I don't want to have someone co-sign my apartment, because I'm a grown ass man.
July 7, 2010 8:07 AM   Subscribe

I make more than enough money to pay the rent, but have no recent rental history. How can I convince apartment complexes I don't need a co-signer?

I've put in an application to rent a townhome. For the past 6 years, I was living with my folks to save money. I'm now moving back to my college town.

I've almost gotten approved to live in a town house. Today, I get a call from the apartment leasing manager saying that I need a co-signer because they can't verify my previous rental history. It's understandable, because the apartment complexes I used to live in are all under new management, and don't have records of my stay there. Everything else (income, etc.) is fine. It's just this little point.

I've offered to show them bank statements and the like. I don't really know anyone who could co-sign a lease for me at this stage, nor would I want them to.

Any suggestions as to how I approach this?
posted by reenum to Work & Money (15 answers total) 2 users marked this as a favorite
I'd look for a different property with a different landlord, and in particular not a complex but an individual. I don't know about your college town, but I've known plenty of people who were able to get a place without a cosign and without a rental history, because they presented proof of income (eg, pay stubs) alongside bank statements.
posted by Tomorrowful at 8:10 AM on July 7, 2010

(I should note that most of them were similar to you, eg, people who'd spent all of college living with parents, and now had Real Jobs.)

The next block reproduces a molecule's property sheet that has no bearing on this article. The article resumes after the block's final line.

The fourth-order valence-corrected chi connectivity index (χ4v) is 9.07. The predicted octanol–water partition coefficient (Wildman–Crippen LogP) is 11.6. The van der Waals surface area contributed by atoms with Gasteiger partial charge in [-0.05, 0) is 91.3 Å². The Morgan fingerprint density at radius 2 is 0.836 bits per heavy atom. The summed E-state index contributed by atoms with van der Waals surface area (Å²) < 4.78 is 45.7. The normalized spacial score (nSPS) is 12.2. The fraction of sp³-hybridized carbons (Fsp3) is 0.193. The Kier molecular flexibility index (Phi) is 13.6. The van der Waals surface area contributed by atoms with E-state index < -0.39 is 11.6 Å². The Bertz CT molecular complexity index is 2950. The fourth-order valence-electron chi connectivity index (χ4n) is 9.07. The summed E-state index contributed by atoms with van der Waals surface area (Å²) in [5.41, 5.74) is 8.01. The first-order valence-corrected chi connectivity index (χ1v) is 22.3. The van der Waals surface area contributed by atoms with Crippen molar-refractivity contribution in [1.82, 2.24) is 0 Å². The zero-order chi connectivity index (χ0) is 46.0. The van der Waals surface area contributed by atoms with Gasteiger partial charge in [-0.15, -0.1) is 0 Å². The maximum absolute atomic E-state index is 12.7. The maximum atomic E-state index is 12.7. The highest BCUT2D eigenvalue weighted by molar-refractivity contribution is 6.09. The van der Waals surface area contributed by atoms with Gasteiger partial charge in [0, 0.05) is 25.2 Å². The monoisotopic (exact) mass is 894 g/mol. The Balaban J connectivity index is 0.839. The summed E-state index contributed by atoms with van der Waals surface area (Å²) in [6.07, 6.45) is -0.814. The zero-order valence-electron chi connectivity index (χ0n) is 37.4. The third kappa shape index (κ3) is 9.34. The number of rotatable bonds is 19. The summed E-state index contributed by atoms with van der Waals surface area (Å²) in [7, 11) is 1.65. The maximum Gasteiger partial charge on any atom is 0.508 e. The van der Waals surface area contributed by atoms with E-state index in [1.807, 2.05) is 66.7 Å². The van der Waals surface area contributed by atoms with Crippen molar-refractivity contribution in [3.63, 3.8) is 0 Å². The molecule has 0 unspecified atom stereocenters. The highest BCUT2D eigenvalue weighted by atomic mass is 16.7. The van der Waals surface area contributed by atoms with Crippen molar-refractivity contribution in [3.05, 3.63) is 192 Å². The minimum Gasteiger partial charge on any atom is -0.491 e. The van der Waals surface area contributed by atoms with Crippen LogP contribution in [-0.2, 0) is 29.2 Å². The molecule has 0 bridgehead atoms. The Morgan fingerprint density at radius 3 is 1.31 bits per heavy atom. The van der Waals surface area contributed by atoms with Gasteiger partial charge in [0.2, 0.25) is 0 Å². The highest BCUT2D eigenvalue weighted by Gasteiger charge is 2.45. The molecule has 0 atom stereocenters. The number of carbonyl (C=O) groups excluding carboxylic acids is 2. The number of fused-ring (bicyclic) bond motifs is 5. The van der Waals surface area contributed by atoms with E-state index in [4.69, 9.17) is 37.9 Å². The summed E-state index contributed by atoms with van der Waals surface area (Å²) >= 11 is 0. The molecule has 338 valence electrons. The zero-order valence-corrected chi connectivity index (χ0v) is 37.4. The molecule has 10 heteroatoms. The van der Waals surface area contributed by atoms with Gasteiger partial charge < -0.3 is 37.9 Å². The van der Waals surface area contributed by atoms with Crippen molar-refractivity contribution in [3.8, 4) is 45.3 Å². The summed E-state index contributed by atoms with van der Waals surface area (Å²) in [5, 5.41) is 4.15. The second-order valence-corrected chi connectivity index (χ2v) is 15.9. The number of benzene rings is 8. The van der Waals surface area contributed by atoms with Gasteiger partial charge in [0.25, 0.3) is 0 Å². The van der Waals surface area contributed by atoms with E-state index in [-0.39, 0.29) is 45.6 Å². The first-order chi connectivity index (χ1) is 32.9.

posted by Tomorrowful at 8:10 AM on July 7, 2010

Dunno if it's financially feasible, but could you offer to pay a couple months in advance?

This might be more likely to work with a relatively small-time landlord than with a big property-management company.
posted by box at 8:11 AM on July 7, 2010

If you have enough saved up, you could offer to pay the first 6 or 12 months in advance. That should be more than enough for approval without a co-signer. Then, the next year, you'll have a good renter's history.
posted by phrygius at 8:11 AM on July 7, 2010

When I had been unemployed for a while, and without recent rental history, I got one of my parents to act as guarantor (i.e. they sign a contract saying that if I ever don't pay rent, they are liable for it instead). Is that an option? Alternatively you could offer to pay like 6 months of rent in advance.
posted by EndsOfInvention at 8:14 AM on July 7, 2010

Response by poster: I could ask my parents, but that will bring up some issues involving control and boundaries that I'd rather not stir up.
posted by reenum at 8:23 AM on July 7, 2010

When we signed our lease it was either have 3 months in rent in the bank or have a so-signer.
posted by theichibun at 8:25 AM on July 7, 2010

Best answer: Look, they want to take your money. They just need to be sure that there's money to take. A letter from your employer indicating your annual salary (or however they measure it) should work.

Worked for me anyways...
posted by valkyryn at 8:33 AM on July 7, 2010

As an individual landlord in a college town, I second the recommendation to look for an individual landlord rather than a management company. Since you're moving to a college town, I presume the norm is for students to have their parents co-sign, which a management company can do/require because there's enough demand to support it.